Black Rock Trail

Black Rock Beach on Big Talbot Island

Black Rock Beach on Big Talbot Island

A barrier island on the Atlantic Coast between Amelia Island and Little Talbot Island, Big Talbot Island is best known for its unusual rocky shoreline called Blackrock Beach. One step on this beach, overlooking a sweep of dark rocks, saw palmetto on the bluffs, and the bleached bones of live oaks turned to giant driftwood along the shore, and you’d think you’re in Hawaii. Just offshore, tiny islands with bright white sand beckon. Because Blackrock Beach has free access off A1A, it’s one of the most popular spots at Big Talbot Island State Park, and provides a more remote look at the unusual erosion along the shoreline.


50 Hikes in North FloridaHiker's Guide to the Sunshine State


Location: Big Talbot Island
Length: 1 mile
Lat-Long: 30.49161,-81.44217
Type: round-trip
Fees / Permits: state park entrance fee
Difficulty: easy to moderate
Bug factor: low
Restroom: Yes

Parking is limited and tends to be overcrowded on weekends at the pulloff, which is 1 mile south of the main entrance, on the left. It also serves as a trailhead for the paved Timucuan Trail, part of the East Coast Greenway.

Directions & Map

To get to Big Talbot Island State Park from Jacksonville, follow A1A north past the Mayport Ferry and out to Little Talbot Island. Pass the Little Talbot Island State Park entrance and continue north 3.2 miles to a small paved parking area, which adjoins the bike path.


Follow the bike path south briefly to find the entrance to the Black Rock Trail. Start your way up the wide trail, where sand live oaks provide plenty of shade and dense saw palmetto defines the corridor. If you see a flash of bright color in the trees, stop and look more closely, as this is a favorite habitat of the very colorful painted bunting.

Black Rock Trail Big Talbot

The walk to the overlook is nicely shaded

At the fork in the trail, keep right. At the half-mile mark, you emerge above the unexpected shoreline, the “rock” carved into potholes and bluffs and even tidal pools with stringers of seaweed. Ospreys wheel above; they raise their young in the taller trees.

Here’s the trick, however. The shoreline has eroded so greatly that there is no easy way to get down to it from here. People do, of course, by using tree roots, but there isn’t a staircase or rope or any other structure to help you get down to the beach – and more importantly, back up to the bluff. If you go back to the fork and take the other trail, it leads to another overlook over the beach, and we saw people making their way up and down the bluff here.

Black rock beach rocks

The “rocks” are actually compressed sand and decayed leaves from the bluffs

If you dare to scramble down, explore this unusual coastline by taking a wander to the left, heading north. Fallen, sun-bleached trees are everywhere. Carefully make your way over the uneven surface, which will change every time you visit. At low tide, you can walk up at least a half-mile in either direction, to the north up to the promontory visited from the main parking lot, to the south to bluffs falling into the sea.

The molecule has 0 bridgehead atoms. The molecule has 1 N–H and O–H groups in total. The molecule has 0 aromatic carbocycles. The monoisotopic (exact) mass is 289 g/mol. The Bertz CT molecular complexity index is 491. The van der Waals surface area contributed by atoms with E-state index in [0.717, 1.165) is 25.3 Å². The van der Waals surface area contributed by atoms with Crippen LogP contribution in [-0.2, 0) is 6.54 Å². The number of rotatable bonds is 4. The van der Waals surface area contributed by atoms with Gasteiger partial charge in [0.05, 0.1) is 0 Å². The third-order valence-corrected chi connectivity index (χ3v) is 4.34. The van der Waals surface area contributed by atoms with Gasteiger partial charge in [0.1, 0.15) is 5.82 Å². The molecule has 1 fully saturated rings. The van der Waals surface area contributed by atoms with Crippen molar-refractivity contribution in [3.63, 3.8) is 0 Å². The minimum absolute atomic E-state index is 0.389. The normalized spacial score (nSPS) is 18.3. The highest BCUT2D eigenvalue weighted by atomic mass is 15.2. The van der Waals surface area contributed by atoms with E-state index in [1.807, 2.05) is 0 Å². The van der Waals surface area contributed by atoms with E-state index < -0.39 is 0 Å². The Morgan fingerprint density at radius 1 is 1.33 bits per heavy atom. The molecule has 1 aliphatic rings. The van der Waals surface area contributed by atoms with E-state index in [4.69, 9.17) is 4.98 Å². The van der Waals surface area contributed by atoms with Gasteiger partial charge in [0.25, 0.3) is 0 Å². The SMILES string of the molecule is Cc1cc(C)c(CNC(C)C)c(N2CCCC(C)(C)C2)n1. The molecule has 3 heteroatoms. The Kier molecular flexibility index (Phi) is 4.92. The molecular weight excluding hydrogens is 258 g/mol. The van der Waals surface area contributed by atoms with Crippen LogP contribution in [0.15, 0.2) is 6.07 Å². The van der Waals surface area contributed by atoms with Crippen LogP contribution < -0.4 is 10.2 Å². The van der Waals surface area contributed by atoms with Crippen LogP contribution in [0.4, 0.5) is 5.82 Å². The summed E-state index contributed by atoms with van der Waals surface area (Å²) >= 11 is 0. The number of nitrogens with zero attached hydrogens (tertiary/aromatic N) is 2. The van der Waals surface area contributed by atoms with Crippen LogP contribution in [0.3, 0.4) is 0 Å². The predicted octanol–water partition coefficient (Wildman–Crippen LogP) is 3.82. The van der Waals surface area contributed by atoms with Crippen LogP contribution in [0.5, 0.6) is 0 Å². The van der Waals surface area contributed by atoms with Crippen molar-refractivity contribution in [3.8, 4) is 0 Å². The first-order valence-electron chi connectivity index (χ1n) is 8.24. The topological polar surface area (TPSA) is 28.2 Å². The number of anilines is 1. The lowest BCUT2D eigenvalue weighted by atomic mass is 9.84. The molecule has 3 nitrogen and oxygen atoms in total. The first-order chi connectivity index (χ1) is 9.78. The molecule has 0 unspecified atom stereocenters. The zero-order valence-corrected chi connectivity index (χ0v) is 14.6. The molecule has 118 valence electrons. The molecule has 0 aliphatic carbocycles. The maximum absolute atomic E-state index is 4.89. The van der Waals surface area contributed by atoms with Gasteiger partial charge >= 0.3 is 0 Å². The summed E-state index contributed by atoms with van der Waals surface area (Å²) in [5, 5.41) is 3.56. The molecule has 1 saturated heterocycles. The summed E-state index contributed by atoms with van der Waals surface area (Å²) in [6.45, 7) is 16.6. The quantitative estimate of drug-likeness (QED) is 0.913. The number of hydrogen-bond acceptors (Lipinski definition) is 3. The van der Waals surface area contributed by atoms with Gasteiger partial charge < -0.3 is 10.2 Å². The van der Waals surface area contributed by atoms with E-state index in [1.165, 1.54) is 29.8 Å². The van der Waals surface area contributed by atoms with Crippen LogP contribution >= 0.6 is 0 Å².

Return on the Black Rock Trail to your car.


0.0start @ road
0.2turn left
0.3turn right
0.4curve and fork to right
0.5end @ beach
1.0return to road


  1. Jessica says

    This trail is open. I just went today (7/7/12) for the first time. Access to the beach from the trail is kinda difficult. There is a rope to help you get back onto the trail from the beach… but elderly friendly it is not. Also, please explore the black rocks WITH your children. They can be incredibly slippery.

  2. Chris says

    Just went 11/18/12. Does anyone know what is with all the .50 caliber rifle cartridges and 20 mm cartridges on the beach? Found about 8 also I found bullets for the .50 cal separate, found 3 of them. Looked them up and found out they are from WW2. Just wondering if anyone knew more about this.

  3. Nicole says

    I went to the northern most part of the beach on big talbot island. There is alot of beach errotion in spots but we just had to explore 2 different trails before we found a easy way down. In our group it was 2 adults and 2 kids (5 & 11). And we are not a athletic family. So most people can go. It was beautiful. And so peaceful I only saw 3 different groups of people in my whole afternoon. On the driftwood lives gross bugs that are reall fast so don’t sit without looking. Rocks are very slippery but we just took our time. I loved it so much I’m thinking of going back today.

  4. carol says

    We walked down to Boneyard Beach yesterday and headed north, then south to Black Rock Beach. We had to climb up the rocks onto the point. After searching the charred vegetation and not finding the trail, we then climbed back down and headed further south, trying to find the trail from the beach. Never found any trail or ladder to climb up at cliffs. So we headed back to Vineyard Beach via the beach. Would love to know where that trail comes out to. Beautiful walk- we saw two huge live conch shells and also crabs waving their claws at each other. An eagle was also flying around overhead for quite a while.

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